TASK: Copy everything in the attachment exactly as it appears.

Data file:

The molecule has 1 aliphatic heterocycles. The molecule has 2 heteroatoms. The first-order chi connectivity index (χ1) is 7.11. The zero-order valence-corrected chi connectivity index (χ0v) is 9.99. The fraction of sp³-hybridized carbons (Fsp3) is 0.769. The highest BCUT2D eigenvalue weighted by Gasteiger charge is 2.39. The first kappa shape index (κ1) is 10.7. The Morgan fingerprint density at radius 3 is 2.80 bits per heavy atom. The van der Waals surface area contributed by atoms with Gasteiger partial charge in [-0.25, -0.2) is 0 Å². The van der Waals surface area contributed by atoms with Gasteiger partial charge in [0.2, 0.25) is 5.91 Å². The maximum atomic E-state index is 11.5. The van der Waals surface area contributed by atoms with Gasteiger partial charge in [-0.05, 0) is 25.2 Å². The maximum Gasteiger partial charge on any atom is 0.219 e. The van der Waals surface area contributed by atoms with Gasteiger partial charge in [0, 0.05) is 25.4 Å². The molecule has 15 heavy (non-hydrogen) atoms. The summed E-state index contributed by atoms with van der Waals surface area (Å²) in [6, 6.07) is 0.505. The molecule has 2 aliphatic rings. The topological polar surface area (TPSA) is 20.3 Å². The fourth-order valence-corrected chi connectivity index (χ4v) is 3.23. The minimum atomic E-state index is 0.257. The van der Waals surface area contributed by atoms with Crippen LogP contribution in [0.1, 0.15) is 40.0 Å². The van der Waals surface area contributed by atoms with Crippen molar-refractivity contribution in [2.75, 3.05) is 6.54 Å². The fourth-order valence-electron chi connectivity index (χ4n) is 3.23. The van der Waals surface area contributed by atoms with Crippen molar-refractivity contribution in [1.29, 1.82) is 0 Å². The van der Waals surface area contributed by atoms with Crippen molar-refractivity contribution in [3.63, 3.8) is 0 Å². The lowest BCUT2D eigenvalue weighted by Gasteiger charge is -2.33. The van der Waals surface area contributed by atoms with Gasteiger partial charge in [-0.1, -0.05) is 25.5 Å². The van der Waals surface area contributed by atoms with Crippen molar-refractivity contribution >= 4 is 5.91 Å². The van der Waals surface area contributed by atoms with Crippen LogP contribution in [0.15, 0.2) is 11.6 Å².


The molecule has 1 aliphatic heterocycles. The molecule has 2 heteroatoms. The first-order chi connectivity index (χ1) is 7.11. The zero-order valence-corrected chi connectivity index (χ0v) is 9.99. The fraction of sp³-hybridized carbons (Fsp3) is 0.769. The highest BCUT2D eigenvalue weighted by Gasteiger charge is 2.39. The first kappa shape index (κ1) is 10.7. The Morgan fingerprint density at radius 3 is 2.80 bits per heavy atom. The van der Waals surface area contributed by atoms with Gasteiger partial charge in [-0.25, -0.2) is 0 Å². The van der Waals surface area contributed by atoms with Gasteiger partial charge in [0.2, 0.25) is 5.91 Å². The maximum atomic E-state index is 11.5. The van der Waals surface area contributed by atoms with Gasteiger partial charge in [-0.05, 0) is 25.2 Å². The maximum Gasteiger partial charge on any atom is 0.219 e. The van der Waals surface area contributed by atoms with Gasteiger partial charge in [0, 0.05) is 25.4 Å². The molecule has 15 heavy (non-hydrogen) atoms. The summed E-state index contributed by atoms with van der Waals surface area (Å²) in [6, 6.07) is 0.505. The molecule has 2 aliphatic rings. The topological polar surface area (TPSA) is 20.3 Å². The fourth-order valence-corrected chi connectivity index (χ4v) is 3.23. The minimum atomic E-state index is 0.257. The van der Waals surface area contributed by atoms with Crippen LogP contribution in [0.1, 0.15) is 40.0 Å². The van der Waals surface area contributed by atoms with Crippen molar-refractivity contribution in [2.75, 3.05) is 6.54 Å². The fourth-order valence-electron chi connectivity index (χ4n) is 3.23. The van der Waals surface area contributed by atoms with Crippen molar-refractivity contribution in [1.29, 1.82) is 0 Å². The van der Waals surface area contributed by atoms with Crippen molar-refractivity contribution in [3.63, 3.8) is 0 Å². The lowest BCUT2D eigenvalue weighted by Gasteiger charge is -2.33. The van der Waals surface area contributed by atoms with Gasteiger partial charge in [-0.1, -0.05) is 25.5 Å². The van der Waals surface area contributed by atoms with Crippen molar-refractivity contribution >= 4 is 5.91 Å². The van der Waals surface area contributed by atoms with Crippen LogP contribution in [0.15, 0.2) is 11.6 Å².